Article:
Aside from the yearly exhibition and conference, Mobile World Capital Barcelona also encompasses different business facilitation initiatives. Examples here include “Barcelona Mobile Soft Landing” which assists innovative companies and startups to develop or expand their mobile business in and through Barcelona. A second such initiative is the “Mobile World Centre”, a joint public-private venture with Telefónica (the country’s largest telecommunications company) that offers a year-round platform for showcasing mobile innovation.
Barcelona Mobile Soft Landing is located in the Media-TIC Building in the 22@ district, a symbol of business and economic growth of Barcelona
Source: Barcelona City Council
|Located in downtown Barcelona, the Mobile World Centre is a year-round showroom designed to demonstrate how mobile technology is enhancing and changing people’s lives|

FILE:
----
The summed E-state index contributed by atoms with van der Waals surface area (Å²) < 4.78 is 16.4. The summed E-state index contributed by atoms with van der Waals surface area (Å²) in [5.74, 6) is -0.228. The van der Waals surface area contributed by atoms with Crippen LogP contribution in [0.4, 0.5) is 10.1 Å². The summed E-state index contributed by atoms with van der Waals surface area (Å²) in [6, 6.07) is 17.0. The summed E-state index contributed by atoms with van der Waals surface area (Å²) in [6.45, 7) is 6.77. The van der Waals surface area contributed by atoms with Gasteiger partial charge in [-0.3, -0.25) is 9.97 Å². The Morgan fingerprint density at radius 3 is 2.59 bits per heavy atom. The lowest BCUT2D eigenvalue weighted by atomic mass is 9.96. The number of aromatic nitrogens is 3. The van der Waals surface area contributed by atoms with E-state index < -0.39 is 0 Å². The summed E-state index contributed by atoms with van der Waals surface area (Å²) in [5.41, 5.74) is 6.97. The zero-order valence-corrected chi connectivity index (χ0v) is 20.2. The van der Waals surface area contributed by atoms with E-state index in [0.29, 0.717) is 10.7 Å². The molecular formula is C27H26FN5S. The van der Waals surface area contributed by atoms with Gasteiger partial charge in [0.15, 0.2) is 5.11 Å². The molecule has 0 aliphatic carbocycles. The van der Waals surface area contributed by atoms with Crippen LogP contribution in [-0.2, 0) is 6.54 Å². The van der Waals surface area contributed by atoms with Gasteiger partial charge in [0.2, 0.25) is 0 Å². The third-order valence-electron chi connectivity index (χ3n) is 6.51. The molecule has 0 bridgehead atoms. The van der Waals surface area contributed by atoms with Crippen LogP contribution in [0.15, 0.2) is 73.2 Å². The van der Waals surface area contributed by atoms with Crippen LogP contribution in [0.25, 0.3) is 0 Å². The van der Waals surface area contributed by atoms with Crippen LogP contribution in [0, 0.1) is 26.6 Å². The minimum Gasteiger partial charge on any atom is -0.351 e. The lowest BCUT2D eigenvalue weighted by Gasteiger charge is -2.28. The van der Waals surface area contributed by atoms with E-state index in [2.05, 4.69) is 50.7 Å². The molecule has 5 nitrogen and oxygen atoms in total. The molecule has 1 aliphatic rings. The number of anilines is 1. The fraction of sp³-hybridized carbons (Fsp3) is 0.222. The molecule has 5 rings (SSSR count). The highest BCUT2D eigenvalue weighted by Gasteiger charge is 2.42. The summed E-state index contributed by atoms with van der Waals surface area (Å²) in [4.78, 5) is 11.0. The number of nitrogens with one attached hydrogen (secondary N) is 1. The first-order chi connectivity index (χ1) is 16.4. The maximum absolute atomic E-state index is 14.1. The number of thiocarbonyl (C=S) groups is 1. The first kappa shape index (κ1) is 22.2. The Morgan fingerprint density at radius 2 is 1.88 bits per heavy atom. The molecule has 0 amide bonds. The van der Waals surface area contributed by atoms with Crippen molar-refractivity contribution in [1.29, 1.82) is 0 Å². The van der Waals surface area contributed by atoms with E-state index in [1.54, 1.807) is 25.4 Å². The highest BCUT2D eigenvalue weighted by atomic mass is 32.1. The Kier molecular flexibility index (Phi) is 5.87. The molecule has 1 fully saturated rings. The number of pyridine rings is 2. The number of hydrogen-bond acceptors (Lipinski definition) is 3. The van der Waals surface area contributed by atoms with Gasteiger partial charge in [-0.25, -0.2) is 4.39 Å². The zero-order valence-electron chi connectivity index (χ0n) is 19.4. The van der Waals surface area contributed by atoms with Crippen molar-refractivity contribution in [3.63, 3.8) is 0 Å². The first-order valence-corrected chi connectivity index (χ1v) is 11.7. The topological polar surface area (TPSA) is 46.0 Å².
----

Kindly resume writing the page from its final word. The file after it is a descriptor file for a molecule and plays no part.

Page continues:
Partnership opportunities for Hong Kong
Both Barcelona’s fashion and technology clusters have great utility for those Hong Kong companies that excel in design and innovation, but lack a solid and reliable platform to promote their products in the European market. Aside from the various fashion fairs and tech conferences held in the city throughout the year, the annual Barcelona Design Week - organised by the Barcelona Design Centre (BCD) since 2006 - is an unmissable opportunity for Hong Kong companies to exchange knowledge and experiences relating to the world of design and innovation. Previous installments have attracted more than 200 globally-acknowledged experts and some 15,000 visitors. Typically, all attendees have the opportunity to share their insights and innovations across a range of topics high on the agenda of the global creative community.